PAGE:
Are you governed by logic or emotion?
Left side or right side of the brain?
As a Glaswegian of Chilean descent and born in Singapore, both sides of my brain compete furiously every day. Sometimes, however, the left hand side of my brain jolts me to take notice, which is exactly what happened today when Vince Cordell, our Head of GB pointed out a particular investment piece to me.
I was at a seminar recently where the speaker highlighted how in the first instance we all tend to respond emotionally to stimuli, often driven by need, desire (the wish to have something) and fear (often the fear of losing out) - but that logic underpins or reinforces our emotional decisions.
With that in mind, let's get the emotion out of the way first - this piece has shown the sort of exhilarating investment performance that could make you a lot of money.
That should spark desire in you but also 'fear' because there is only one of these available. If you don't act quickly, you will miss out.
Before I get on to the logical argument, let me show you the item.
This is one of those standout pieces that we are constantly on the hunt for and occasionally sharp enough to pick up. As you know, Two Penny Blues are rare and highly prized - and this is an exceptionally fine example not just of a single stamp but of a block of the 1840 2d Blue - the world's second postage stamp.
We all know how rare Penny Blacks are in perfect mint condition, but what most collectors and investors alike do not appreciate is that the Twopenny Blue is actually over 10 times rarer (6.5 million printed compared to 68 million for the penny black). The Twopenny Blue was printed from two printing plates, with virtually all surviving mint pieces originating from a part sheet of plate 1 found in the Dublin Post Office in 1899, however this spectacular block is from the much rarer plate 2.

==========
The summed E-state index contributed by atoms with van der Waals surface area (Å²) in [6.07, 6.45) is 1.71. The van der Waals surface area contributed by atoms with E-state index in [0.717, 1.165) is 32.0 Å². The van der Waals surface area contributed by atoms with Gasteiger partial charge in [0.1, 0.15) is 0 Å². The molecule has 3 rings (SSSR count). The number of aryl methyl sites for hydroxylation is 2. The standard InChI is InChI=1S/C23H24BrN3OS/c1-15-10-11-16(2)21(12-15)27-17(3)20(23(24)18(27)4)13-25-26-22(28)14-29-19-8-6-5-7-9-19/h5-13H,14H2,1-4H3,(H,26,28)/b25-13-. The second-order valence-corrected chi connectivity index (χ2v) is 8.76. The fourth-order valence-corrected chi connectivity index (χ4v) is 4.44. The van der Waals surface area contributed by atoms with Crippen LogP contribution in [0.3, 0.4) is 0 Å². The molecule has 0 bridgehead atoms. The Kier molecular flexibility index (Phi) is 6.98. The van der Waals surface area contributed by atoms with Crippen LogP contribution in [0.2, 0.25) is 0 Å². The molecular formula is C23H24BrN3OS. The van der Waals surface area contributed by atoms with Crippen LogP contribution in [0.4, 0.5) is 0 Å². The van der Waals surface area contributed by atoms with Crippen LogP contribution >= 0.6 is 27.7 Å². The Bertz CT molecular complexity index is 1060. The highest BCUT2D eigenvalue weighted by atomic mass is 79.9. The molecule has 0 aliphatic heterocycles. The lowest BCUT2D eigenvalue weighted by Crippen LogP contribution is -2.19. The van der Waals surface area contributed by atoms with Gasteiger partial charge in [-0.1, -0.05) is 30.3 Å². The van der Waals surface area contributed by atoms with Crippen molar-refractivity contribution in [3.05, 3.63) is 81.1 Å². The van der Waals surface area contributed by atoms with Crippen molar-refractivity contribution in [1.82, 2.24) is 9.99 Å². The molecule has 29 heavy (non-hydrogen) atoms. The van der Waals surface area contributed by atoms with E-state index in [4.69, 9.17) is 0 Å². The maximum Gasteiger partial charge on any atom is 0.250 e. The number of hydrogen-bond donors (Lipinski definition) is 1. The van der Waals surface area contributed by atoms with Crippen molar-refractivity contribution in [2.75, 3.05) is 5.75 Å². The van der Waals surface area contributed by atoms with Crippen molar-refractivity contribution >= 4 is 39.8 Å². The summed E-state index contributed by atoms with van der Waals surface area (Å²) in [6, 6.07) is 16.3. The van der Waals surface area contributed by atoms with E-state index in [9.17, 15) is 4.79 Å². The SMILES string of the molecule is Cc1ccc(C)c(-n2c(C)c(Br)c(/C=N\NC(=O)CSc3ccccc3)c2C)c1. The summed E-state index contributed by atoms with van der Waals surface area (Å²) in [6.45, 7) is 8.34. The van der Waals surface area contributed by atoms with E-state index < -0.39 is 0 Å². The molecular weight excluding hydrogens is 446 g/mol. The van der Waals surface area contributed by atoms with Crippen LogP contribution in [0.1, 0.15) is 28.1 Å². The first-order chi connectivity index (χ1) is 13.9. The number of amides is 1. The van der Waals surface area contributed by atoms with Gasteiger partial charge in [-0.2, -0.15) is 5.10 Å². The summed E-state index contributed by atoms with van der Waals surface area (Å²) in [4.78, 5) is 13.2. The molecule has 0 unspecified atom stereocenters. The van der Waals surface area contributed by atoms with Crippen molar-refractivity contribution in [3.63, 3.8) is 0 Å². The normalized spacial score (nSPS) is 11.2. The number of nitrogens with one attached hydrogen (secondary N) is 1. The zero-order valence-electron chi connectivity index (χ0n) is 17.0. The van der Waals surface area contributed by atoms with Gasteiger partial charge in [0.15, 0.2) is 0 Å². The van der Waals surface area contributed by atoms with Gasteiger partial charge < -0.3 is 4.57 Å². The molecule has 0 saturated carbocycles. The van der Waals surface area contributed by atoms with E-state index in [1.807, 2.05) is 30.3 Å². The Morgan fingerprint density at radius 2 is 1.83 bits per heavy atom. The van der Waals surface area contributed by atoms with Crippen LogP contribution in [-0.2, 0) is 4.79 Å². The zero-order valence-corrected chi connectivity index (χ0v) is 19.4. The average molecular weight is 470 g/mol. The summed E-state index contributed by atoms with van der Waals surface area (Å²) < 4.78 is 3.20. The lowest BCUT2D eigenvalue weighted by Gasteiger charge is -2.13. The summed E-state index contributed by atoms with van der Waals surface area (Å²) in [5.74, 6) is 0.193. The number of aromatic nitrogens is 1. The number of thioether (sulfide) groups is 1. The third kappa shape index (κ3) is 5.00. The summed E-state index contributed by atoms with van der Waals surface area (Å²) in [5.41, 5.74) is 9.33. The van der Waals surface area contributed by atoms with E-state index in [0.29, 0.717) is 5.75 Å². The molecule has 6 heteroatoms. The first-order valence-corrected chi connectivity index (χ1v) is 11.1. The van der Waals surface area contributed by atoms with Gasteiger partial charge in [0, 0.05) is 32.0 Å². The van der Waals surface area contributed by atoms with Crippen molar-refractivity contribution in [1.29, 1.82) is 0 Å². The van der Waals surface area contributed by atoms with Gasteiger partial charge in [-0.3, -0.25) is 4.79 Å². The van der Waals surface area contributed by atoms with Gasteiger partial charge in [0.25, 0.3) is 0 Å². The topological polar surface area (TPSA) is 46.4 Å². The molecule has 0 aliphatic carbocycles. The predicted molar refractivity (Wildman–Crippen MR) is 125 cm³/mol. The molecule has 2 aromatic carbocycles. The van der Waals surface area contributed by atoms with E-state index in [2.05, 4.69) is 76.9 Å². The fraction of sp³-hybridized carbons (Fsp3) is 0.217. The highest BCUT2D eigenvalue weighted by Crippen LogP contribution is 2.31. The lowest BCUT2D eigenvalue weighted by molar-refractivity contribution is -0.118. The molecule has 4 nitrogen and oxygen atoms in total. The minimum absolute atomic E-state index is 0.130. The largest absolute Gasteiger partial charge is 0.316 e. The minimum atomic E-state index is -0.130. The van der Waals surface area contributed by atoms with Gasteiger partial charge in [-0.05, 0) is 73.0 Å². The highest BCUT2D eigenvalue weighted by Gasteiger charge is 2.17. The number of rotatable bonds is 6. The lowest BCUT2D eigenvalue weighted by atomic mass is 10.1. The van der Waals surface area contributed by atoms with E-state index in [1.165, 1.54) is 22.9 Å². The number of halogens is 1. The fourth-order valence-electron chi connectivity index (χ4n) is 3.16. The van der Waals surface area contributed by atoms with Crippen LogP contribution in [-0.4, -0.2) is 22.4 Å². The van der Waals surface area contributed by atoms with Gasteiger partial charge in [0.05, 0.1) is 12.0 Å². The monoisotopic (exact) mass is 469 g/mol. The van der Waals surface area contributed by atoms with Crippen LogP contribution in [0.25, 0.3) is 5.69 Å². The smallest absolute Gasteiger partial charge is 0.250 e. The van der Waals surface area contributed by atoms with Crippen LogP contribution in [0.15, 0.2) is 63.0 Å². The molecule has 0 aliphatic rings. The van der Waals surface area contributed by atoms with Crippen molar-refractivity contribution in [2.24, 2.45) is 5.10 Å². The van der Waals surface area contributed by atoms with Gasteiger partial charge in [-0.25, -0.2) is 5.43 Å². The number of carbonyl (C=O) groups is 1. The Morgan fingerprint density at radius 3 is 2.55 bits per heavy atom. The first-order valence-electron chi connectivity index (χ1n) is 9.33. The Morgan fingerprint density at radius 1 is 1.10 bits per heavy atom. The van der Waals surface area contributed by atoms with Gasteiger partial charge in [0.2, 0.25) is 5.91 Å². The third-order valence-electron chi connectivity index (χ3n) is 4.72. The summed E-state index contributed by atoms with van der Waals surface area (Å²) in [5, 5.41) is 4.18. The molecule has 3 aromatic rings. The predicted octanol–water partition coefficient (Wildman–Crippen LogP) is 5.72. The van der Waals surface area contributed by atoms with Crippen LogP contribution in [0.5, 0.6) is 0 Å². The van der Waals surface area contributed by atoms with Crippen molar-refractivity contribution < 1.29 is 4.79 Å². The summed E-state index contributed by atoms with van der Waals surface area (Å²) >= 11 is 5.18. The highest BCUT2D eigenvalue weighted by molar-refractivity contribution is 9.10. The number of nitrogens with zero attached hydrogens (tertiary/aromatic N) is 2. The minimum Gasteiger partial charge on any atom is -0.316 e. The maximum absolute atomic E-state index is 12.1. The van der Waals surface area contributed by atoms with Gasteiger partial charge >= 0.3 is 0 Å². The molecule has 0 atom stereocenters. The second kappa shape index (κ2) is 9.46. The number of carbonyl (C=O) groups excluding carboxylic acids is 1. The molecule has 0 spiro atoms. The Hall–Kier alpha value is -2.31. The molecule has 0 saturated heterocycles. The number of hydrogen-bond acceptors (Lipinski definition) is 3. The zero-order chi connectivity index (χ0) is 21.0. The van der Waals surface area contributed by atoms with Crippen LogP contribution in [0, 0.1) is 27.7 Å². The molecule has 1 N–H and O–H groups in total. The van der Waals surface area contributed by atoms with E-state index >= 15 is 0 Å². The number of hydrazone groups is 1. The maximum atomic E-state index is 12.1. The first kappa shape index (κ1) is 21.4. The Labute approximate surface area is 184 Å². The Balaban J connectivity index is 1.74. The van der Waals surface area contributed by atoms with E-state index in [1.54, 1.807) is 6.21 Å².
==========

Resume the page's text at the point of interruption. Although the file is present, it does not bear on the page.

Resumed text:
So not only is this a rare block of a rare stamp, but it is from the rarer second printing plate. All these factors combined with its exceptional condition truly make it a piece of the highest calibre and a magnificent trophy piece for the connoisseur.
So why is this particular item going to appeal to your logical self? I can explain that in just one simple line...
This graph and that line tracks the price of the 2d blue block over the last 10 years.
If you had bought this in 2001 at its catalogue price of £35,000, you would have made £265,000 profit at its current selling price of £300,000.
This is the sort of star item that financial commentators quote when extolling the virtues of investing in rare stamps. Can you point to an investment opportunity that can match a 757% return in 10 years?
This is also the sort of item that we are very rarely able to offer you - they simply don't come to market very often, prized by collectors and hoarded by investors.
Now you have the chance to give into desire and overcome the fear of missing out by snapping up this item - but you will have to be quick.
To own this remarkable rarity, employ both emotion and logic and call my team on 0845 026 7170 (UK) or +44 1481 708 270 (Int). Alternatively, email email@example.com
All the best,
P.S If you do miss out on this prize block, we have available two excellent items that feature prominently in our GB30 Index of Great Britain Rarities.
Both these stamps also seldom come on to the open market and both have shown striking price rises over the last 10 years, 160 % and 118% respectively - so do take advantage of acquiring these two rarities if you can and the desire strikes you!
Great Britain 1878 (UNUSED) SG128 - £40,000
Great Britain 1884 (UNUSED) SG182 - £31,500
Stanley Gibbons’ world famous stamp shop at 399 Strand, London is a collector's paradise, selling everything you could need – stamps, catalogues, albums, accessories, and much more...